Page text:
Saturday, January 25, 2014

How the West was Weird: Campfire Tales 4 out of 5 Stars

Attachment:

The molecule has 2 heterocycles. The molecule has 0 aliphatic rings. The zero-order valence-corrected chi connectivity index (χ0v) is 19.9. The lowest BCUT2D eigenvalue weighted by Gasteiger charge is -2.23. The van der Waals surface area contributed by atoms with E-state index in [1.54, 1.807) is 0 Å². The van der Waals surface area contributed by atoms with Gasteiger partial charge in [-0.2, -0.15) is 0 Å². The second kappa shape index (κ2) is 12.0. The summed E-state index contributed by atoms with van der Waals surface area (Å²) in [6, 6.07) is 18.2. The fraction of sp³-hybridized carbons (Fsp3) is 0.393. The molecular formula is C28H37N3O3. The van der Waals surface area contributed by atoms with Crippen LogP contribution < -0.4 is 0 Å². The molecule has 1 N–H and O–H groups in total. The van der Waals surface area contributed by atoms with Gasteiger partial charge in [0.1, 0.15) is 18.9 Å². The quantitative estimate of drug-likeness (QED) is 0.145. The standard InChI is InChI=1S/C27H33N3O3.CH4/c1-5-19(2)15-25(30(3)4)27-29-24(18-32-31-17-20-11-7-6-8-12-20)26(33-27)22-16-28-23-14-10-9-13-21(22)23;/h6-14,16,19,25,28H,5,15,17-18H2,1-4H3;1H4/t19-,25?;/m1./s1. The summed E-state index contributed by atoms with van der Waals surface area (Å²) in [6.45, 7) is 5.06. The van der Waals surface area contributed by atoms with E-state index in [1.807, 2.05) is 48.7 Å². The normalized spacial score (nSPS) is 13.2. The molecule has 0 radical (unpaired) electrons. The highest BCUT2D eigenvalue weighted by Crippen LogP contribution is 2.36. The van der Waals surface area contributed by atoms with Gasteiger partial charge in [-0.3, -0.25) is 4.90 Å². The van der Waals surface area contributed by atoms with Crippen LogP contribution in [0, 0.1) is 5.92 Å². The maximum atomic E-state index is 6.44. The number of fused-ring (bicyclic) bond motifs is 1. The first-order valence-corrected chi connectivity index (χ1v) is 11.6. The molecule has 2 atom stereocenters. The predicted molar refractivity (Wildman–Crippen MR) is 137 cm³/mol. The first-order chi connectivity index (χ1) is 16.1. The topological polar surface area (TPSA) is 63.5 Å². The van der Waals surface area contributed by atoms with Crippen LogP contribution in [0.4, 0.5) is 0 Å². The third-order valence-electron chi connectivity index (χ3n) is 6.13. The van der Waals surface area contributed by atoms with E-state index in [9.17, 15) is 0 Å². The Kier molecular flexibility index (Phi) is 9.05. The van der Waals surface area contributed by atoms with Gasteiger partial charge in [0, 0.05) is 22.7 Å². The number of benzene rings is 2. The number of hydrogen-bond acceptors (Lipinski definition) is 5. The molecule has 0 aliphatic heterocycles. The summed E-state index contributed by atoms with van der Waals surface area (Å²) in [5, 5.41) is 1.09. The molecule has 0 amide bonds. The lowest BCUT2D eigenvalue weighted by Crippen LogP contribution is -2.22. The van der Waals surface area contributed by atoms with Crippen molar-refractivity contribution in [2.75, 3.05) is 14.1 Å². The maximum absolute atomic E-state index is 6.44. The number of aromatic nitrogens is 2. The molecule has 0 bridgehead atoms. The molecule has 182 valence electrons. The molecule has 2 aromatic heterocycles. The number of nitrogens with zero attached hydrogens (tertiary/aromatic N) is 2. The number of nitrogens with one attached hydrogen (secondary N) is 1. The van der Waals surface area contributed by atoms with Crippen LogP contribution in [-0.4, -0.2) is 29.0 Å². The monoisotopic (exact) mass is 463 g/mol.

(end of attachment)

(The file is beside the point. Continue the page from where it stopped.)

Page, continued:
How the West Was Weird: Campfire Tales is a very nice page-turner. It contains many elements from various genres that I love; westerns, pulp, adventure, and horror. Starting off with the rather excellent "Mr. Brass and the Crimson Skies of Kansas" proves to be a great choice; author Josh Reynolds absolutely knocks it out of the park with his highly entertaining story. With everything from cavorite powered airships ferrying President Teddy Roosevelt through the skies; to the acerbic verbal swordplay of one Samuel Clemens directed towards Dr. Henry Jekyll (yes, that Dr. Jekyll), every note of this story is spot-on, and aims to entertain. Mr. Brass, who stars in the story, was once human; however, he was remade into a clockwork automaton, and is now one of the Pinkertons involved with protecting the President, along with his partner Jimmy Rast. We have a Martian War mentioned, the Martian's attempted reforming of the state of Kansas into a similar condition as their home planet, and also, the Starry Wisdom cult apparently killing off presidents. Throw that in with Hanoi Xan, former right hand man of the Devil Doctor himself, and a nefarious plot by Dr. Frankenstein, and you have an extremely good adventure. Being a short story, there is not much time for character development, but the hints of emotion and tantalizing tidbits of the characters' history are very much appreciated. Suffice it to say, there is enough action included, and all-around coolness, in general, to satisfy a lover of great adventure tales. I had been hearing good things about the Mr. Brass character, and this was my introduction to him. Josh, and Mr. Brass, certainly lived up to all of that praise. I will be seeking out more by this author as soon as I can. Moving on to the second story, we have "Hell's Own" by Russ Anderson. After all the different characters and allusions to different historic events in the first story, the plot in this one is rather stream-lined and compact. Set in the Old West, we start with something strange falling from the sky in Newton County. Sherriff Gavin witnesses the sky-fall, and really thinks it nothing untoward. A meteor, or such-like, he thinks. Before you know it, we have zombie hordes amassing and converging on the Sherriff's one-horse town, ravening for flesh. I need to get this out of the way, and upfront. I have become a little bit tired of the whole zombie apocalypse scenario, mainly because it's just EVERYWHERE these days. Also, there are so many hacks out there churning out their insipid variations on the concept, that sometimes I feel like screaming. That said, this is a very well written piece of fiction, and I recommend it to fans of the two genres that it encapsulates, or to people who just like to read a terse, bare-bones horror tale. Russ does what a really good writer can do; write about something that's not really your cup of tea, and still draw you in with his execution of the idea. Thanks for the great story! Next up we have "The Tale of the Baron's Tribute" by Derrick Ferguson. The star of the show is Sebastian Red, vaunted sword-slinger, pistolero, and bounty hunter. Searching for some real bad hombres, Sebastian heads south of the border, hot on their trail. Coming across a friendly village of Iahnian farmers, he decides to take a little break, and quickly becomes close with the people. Sebastian and the headman Hu exchange stories, and he learns of the fact that they are soon to pay off their land with one last installment to Baron Orwell, the landowner. After an offer to accompany Hu and his men on their journey to the Baron's manse (which is refused good-naturedly by Hu), Sebastian continues on his journey. Tragedy and bedlam ensue. It seems that someone from Sebastian's past has been tracking him, and has jumped at the chance to draw him into a fight to the death. Will he win out against this shadowy enemy, and bring about justice? Or will he fall, as his past finally catches up with him? With everything from elements of Jonah Hex, to some of the qualities of Solomon Kane, Sebastian Red is an excellent character, who's further adventures I hope to read about in the future. You should also check out Dillon and Fortune McCall, written by Mr. Ferguson. Very good characters, and rousing story-lines. Moving on to the last story in this collection, we have "Gunmen of the Hollow Earth" by Joel Jenkins. Containing such luminaries of the Old West as Doc Holliday, Morgan Earp, Butch and Sundance, we have a tale of double crosses, triple crosses, and so on. After Doc, Morgan, and the true star of the story Crow (a Native American fighter), ambush Butch, Sundance, and the Wild Bunch, everything goes to hell. The first group is working within the law trying to apprehend the lawless Wild Bunch and their leaders. A bunch of banditos and hell-raisers stick to their trail, trying to steal the silver that was recovered by Crow's posse. Attempting to shake them, Crow and company ride lesser and lesser known trails... ending up in Doyle's Hollow Earth setting! Complete with Amazon warriors, and more action than you can shake a stick at, you have a suitably adventurous ending to the collection. The one thing I disliked, is there is not enough development of the personalities of the characters, other than Crow. Being that this seems to be an entry in a possible serial tale of the characters, this can be overlooked. All in all, a very fine collection of stories, that I enjoyed very much. I will be looking forward to reading more from the contributing authors.

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